I should be used to it by now: I wrangle ushers for all the shows at my school. I shouldn’t be internally startled that the show opens on Thursday, but somehow it always confuses my days for me. It feels like it should be a Friday. And tonight, I have to train my ushers to do both the usual jobs as well as the intermission and end-of-show jobs because I will be running up to the stage to sing in the pit. I’m excited to be in a show, even if I’m back in the shadows, simply boosting the sound.
Gratitude List: 1. The incredible talents of the young people in my school. They are pulling off a major production this weekend. 2. The organizers and directors and costumers and musicians and choreographers who coach and assist and counsel the students to create the show. 3. Rest, in the between spaces. 4. Red. I am wearing a red scarf today for energy. 5. This not-so-little kid beside me, doing a puzzle and whistling something classical. I think it’s from Grieg. I don’t think we play enough classical music here, but he seems to have picked up some motifs.
I heard someone speak today about the “re-” words, about how they’re so often really positive: rejuvenate, reconciliation, resolve, resolution, recreation, recharge. . . I like that, and I love looking at the probable root words: juvenate, conciliation, solve, solution, creation, charge. . . I agree that they’re positive, but part of their brightness lies in their shadows. If you are re-conciling, there’s a suggestion that the first “conciliation” didn’t quite work out. If you need to re-solve an issue, perhaps it was left un-solved, or it dis-solved somewhere along the line.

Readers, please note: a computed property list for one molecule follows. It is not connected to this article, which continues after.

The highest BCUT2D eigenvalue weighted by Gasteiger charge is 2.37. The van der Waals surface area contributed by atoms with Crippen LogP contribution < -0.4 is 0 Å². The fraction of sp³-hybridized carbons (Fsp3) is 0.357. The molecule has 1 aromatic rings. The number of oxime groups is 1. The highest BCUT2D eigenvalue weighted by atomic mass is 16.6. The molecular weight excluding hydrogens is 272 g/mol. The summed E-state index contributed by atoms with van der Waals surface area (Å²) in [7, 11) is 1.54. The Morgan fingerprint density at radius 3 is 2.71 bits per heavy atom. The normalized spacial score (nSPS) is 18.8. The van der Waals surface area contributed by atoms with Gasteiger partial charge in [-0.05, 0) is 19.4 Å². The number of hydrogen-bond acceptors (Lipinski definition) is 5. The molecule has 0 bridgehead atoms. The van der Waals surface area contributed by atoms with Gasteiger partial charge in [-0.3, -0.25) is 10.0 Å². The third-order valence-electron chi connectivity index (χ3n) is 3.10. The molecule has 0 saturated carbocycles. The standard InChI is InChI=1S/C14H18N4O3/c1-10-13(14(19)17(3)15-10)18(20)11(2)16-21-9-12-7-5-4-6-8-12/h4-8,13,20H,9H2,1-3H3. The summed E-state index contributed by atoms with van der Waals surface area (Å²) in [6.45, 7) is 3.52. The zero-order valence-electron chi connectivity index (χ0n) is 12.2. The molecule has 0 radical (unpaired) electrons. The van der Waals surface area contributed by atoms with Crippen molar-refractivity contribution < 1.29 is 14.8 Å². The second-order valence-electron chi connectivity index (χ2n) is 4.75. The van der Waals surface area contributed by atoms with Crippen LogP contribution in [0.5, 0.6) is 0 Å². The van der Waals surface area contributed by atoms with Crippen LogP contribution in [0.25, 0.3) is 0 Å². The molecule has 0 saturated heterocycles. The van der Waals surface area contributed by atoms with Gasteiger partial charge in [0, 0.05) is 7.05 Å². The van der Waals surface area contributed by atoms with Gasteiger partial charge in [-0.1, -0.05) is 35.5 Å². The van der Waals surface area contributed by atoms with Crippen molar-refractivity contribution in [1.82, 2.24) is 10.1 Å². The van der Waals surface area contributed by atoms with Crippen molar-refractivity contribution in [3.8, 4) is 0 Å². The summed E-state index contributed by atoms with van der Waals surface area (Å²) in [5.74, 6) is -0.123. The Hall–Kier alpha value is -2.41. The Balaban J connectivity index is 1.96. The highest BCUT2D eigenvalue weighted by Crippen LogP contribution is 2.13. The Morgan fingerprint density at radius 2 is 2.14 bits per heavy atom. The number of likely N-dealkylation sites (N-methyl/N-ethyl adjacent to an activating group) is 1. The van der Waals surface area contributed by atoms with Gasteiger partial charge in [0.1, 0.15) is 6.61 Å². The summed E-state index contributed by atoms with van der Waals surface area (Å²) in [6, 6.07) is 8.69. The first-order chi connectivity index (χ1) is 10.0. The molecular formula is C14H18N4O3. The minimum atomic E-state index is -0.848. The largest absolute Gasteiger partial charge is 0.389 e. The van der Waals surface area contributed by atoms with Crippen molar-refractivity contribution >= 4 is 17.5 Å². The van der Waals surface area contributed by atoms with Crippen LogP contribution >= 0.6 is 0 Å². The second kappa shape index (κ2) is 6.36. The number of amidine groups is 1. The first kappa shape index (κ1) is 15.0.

I don’t think that makes them less perky or positive, however. Perhaps more so. To know the willful comfort of a re-solution when the first solution didn’t take. To understand the depth of peace in deliberate re-creation which takes me back to a sense of the wholeness of creation.
I suppose it’s become a truism that people only deeply appreciate something when they know how easily it can be lost, but that’s probably because it’s so true. There’s a wonder and a joy in the initial birth of a thing, but the deep appreciation and gratitude for what we have often comes in the awareness of how easily it is lost.
I have been disdainful of the term New Year’s Resolution because of the flippant and glib ways in which we discuss and create New Year’s Resolutions in our culture. Perhaps if I consider (or re-consider) them as re-solutions, they might make more sense to me. In what ways have my past solutions not been sufficient? How can I re-solve my challenges? And in the process, can I offer my past self a little more compassion, knowing how easy it can be to lose sight of my original intentions?
Gratitude List: 1. Listening to a man whistling and a boy harmonizing with him on a hum
2. Getting back into the rhythm
3. Preparing a short story for submission–I don’t think I’ve ever submitted a short story before
4. Re-solving, re-storing, re-creating, re-conciling. Re-
5. Sleep and dreams